Photography and filming at Berrington Hall

A girl holding up a camera and looking through it

We love that our visitors can capture special moments on camera and share these with us, but for those who are looking to use National Trust locations for anything other than personal use, here's a handy guide for photography and filming at Berrington.

Visitor Photography

All visitors to Berrington are allowed to take photos for their own private use and are permitted without flash in the mansion. Any requests from individuals wishing to sell or publish photographs should be directed to

Professional and commercial photography

The National Trust does not permit photography or filming at its properties for commercial use or for reproduction in any form without consent from National Trust Images. Images taken at National Trust properties may not be submitted to photo libraries, agencies or on-line providers or provided directly to image buyers. 

All requests for permission to undertake professional photography, including wedding/engagement photography, or commercial photography of any kind at Berrington should get in touch with us directly by emailing

Drone photography

All aerial activity above our sites is prohibited and we do not allow private drone flights by visitors or the general public for the following reasons:

  • CAA regulations state that drones should not be flown above or near to people. As our properties often have staff living or working on site, visitors present or have open access, unauthorised drone flying is both illegal and potentially puts people at risk.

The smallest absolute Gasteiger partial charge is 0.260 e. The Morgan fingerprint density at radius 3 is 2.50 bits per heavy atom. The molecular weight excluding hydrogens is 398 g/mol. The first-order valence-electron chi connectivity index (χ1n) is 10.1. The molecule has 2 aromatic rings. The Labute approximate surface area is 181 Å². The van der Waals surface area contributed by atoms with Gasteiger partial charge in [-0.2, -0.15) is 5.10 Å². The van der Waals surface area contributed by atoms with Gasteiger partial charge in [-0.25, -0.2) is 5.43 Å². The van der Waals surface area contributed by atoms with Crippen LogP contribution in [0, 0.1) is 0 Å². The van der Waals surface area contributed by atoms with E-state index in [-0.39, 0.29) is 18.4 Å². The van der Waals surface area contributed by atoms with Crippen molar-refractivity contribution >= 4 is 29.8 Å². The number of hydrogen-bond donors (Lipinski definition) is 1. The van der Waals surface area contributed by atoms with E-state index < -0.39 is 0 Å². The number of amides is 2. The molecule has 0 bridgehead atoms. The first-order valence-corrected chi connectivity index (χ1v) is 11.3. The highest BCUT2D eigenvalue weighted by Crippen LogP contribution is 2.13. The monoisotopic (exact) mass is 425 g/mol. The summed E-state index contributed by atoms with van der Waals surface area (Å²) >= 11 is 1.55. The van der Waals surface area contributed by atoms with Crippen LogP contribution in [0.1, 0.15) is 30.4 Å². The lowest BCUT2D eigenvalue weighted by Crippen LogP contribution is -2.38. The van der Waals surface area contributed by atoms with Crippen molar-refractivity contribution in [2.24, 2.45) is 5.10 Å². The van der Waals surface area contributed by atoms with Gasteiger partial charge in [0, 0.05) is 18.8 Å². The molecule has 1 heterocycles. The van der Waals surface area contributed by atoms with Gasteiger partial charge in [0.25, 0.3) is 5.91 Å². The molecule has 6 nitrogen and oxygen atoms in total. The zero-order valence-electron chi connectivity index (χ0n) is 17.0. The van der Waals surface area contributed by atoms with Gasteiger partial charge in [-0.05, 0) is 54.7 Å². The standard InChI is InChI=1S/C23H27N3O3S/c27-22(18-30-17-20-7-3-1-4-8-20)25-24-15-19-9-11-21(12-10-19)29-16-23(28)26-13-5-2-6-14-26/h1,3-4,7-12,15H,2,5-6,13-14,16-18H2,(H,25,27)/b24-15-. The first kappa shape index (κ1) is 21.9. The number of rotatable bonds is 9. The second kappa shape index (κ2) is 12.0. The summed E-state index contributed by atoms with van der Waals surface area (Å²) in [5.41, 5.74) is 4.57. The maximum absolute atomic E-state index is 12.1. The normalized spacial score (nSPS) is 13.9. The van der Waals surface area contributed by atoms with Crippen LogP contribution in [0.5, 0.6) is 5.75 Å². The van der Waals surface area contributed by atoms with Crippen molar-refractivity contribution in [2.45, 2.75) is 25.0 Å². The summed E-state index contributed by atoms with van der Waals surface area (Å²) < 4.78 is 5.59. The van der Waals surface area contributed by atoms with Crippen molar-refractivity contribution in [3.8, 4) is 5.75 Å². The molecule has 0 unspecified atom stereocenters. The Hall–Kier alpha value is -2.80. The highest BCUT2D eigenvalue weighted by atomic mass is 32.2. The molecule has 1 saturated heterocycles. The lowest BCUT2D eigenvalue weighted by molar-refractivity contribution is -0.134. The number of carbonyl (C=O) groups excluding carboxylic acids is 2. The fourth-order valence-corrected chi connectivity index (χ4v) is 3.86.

• Drones should not be flown near a property; the special nature of our properties makes the risk of damage more severe
  • Few non-commercial users have the correct training or permission from the Civil Aviation Authority to operate drones.
  • If a drone causes damage or harm, pilots generally do not have the correct insurances, or level of insurances, to adequately compensate those affected.   
  • Some sites may have wildlife or agricultural animals, or animals which are sensitive to disturbance, such as birds and deer herds, which could be alarmed or stressed by the presence of drones, especially at breeding times.  
  • Many drones have cameras attached and these could infringe data protection laws (filming people without permission) and potentially could contravene National Trust rules on commercial photography and filming.
  • The presence of drones can impinge on the quiet enjoyment of our sites by other visitors and therefore potentially presents a public nuisance risk.  

Location release

Professional photographers will be aware of the legal importance of gaining permission to feature houses, gardens or parkland in their work. A location release provides a binding contract between the photographer and the National Trust whereby we grant written permission for the photographer or filmmaker to create a film, video, photoshoot or similar productions on our land. This is common practice for any owned land in the UK and it is unusual to find anywhere that doesn't require permission for professional photography, so if in doubt, always contact the location prior to your arrival on site. 

Editorial photography permit scheme

Eligible professional photographers can now acquire an annual license from National Trust Images to take photographs out of doors on pay-on-entry National Trust land for editorial use. For further information about the scheme please email:

Thank you

Thank you for your cooperation with legal guidelines. We look forward to receiving your professional and commercial photography requests.